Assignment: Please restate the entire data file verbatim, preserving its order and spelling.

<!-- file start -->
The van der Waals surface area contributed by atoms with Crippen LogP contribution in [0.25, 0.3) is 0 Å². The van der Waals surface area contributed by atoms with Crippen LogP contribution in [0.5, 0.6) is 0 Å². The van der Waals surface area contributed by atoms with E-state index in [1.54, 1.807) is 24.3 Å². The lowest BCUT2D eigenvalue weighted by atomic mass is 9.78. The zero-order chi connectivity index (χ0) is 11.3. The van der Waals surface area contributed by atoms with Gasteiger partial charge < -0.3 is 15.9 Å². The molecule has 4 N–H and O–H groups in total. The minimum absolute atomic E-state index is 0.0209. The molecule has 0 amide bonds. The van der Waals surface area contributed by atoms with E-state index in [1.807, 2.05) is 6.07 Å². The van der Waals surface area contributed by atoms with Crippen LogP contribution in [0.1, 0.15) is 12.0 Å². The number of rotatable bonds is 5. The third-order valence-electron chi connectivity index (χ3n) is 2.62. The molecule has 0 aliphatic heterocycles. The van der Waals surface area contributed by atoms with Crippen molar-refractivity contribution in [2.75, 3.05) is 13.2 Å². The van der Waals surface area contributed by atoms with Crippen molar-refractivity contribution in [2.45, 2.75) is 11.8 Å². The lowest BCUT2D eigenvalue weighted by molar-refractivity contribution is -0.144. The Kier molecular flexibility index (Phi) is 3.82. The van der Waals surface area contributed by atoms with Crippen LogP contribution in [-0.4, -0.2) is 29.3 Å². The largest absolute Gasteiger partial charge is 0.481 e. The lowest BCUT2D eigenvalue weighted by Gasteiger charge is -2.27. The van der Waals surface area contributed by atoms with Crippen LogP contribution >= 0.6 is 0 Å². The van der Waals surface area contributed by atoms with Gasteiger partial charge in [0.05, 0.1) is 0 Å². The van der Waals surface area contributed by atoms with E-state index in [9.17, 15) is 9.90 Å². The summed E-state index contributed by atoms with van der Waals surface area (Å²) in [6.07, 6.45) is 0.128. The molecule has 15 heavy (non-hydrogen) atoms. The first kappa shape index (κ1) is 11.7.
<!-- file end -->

The van der Waals surface area contributed by atoms with Crippen LogP contribution in [0.25, 0.3) is 0 Å². The van der Waals surface area contributed by atoms with Crippen LogP contribution in [0.5, 0.6) is 0 Å². The van der Waals surface area contributed by atoms with E-state index in [1.54, 1.807) is 24.3 Å². The lowest BCUT2D eigenvalue weighted by atomic mass is 9.78. The zero-order chi connectivity index (χ0) is 11.3. The van der Waals surface area contributed by atoms with Gasteiger partial charge < -0.3 is 15.9 Å². The molecule has 4 N–H and O–H groups in total. The minimum absolute atomic E-state index is 0.0209. The molecule has 0 amide bonds. The van der Waals surface area contributed by atoms with E-state index in [1.807, 2.05) is 6.07 Å². The van der Waals surface area contributed by atoms with Crippen LogP contribution in [0.1, 0.15) is 12.0 Å². The number of rotatable bonds is 5. The third-order valence-electron chi connectivity index (χ3n) is 2.62. The molecule has 0 aliphatic heterocycles. The van der Waals surface area contributed by atoms with Crippen molar-refractivity contribution in [2.75, 3.05) is 13.2 Å². The van der Waals surface area contributed by atoms with Crippen molar-refractivity contribution in [2.45, 2.75) is 11.8 Å². The lowest BCUT2D eigenvalue weighted by molar-refractivity contribution is -0.144. The Kier molecular flexibility index (Phi) is 3.82. The van der Waals surface area contributed by atoms with Crippen LogP contribution in [-0.4, -0.2) is 29.3 Å². The largest absolute Gasteiger partial charge is 0.481 e. The lowest BCUT2D eigenvalue weighted by Gasteiger charge is -2.27. The van der Waals surface area contributed by atoms with Crippen LogP contribution >= 0.6 is 0 Å². The van der Waals surface area contributed by atoms with Gasteiger partial charge in [0.05, 0.1) is 0 Å². The van der Waals surface area contributed by atoms with E-state index in [9.17, 15) is 9.90 Å². The summed E-state index contributed by atoms with van der Waals surface area (Å²) in [6.07, 6.45) is 0.128. The molecule has 15 heavy (non-hydrogen) atoms. The first kappa shape index (κ1) is 11.7.